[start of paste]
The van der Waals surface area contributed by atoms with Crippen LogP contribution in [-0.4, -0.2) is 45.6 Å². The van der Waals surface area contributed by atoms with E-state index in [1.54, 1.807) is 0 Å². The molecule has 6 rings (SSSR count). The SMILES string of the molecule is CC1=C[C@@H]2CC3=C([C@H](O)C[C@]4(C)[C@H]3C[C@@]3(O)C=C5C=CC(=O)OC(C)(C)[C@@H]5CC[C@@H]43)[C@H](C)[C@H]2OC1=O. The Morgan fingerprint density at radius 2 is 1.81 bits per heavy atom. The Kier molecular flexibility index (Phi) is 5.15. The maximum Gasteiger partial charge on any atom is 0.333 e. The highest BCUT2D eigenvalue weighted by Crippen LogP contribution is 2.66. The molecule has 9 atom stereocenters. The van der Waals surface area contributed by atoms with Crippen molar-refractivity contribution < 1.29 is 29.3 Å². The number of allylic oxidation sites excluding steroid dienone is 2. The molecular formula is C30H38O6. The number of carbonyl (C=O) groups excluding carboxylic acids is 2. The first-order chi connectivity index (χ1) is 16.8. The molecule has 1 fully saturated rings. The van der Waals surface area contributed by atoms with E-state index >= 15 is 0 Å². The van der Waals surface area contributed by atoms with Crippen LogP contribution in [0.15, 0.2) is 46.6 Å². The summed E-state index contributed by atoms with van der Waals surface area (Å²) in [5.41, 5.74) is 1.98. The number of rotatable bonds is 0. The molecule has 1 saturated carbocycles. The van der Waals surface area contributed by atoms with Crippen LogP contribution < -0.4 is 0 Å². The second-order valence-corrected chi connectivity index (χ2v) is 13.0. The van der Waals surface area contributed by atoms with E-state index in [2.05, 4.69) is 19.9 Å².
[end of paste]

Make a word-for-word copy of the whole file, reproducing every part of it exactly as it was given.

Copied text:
The van der Waals surface area contributed by atoms with Crippen LogP contribution in [-0.4, -0.2) is 45.6 Å². The van der Waals surface area contributed by atoms with E-state index in [1.54, 1.807) is 0 Å². The molecule has 6 rings (SSSR count). The SMILES string of the molecule is CC1=C[C@@H]2CC3=C([C@H](O)C[C@]4(C)[C@H]3C[C@@]3(O)C=C5C=CC(=O)OC(C)(C)[C@@H]5CC[C@@H]43)[C@H](C)[C@H]2OC1=O. The Morgan fingerprint density at radius 2 is 1.81 bits per heavy atom. The Kier molecular flexibility index (Phi) is 5.15. The maximum Gasteiger partial charge on any atom is 0.333 e. The highest BCUT2D eigenvalue weighted by Crippen LogP contribution is 2.66. The molecule has 9 atom stereocenters. The van der Waals surface area contributed by atoms with Crippen molar-refractivity contribution < 1.29 is 29.3 Å². The number of allylic oxidation sites excluding steroid dienone is 2. The molecular formula is C30H38O6. The number of carbonyl (C=O) groups excluding carboxylic acids is 2. The first-order chi connectivity index (χ1) is 16.8. The molecule has 1 fully saturated rings. The van der Waals surface area contributed by atoms with E-state index >= 15 is 0 Å². The van der Waals surface area contributed by atoms with Crippen LogP contribution in [0.15, 0.2) is 46.6 Å². The summed E-state index contributed by atoms with van der Waals surface area (Å²) in [5.41, 5.74) is 1.98. The number of rotatable bonds is 0. The molecule has 1 saturated carbocycles. The van der Waals surface area contributed by atoms with Crippen LogP contribution < -0.4 is 0 Å². The second-order valence-corrected chi connectivity index (χ2v) is 13.0. The van der Waals surface area contributed by atoms with E-state index in [2.05, 4.69) is 19.9 Å².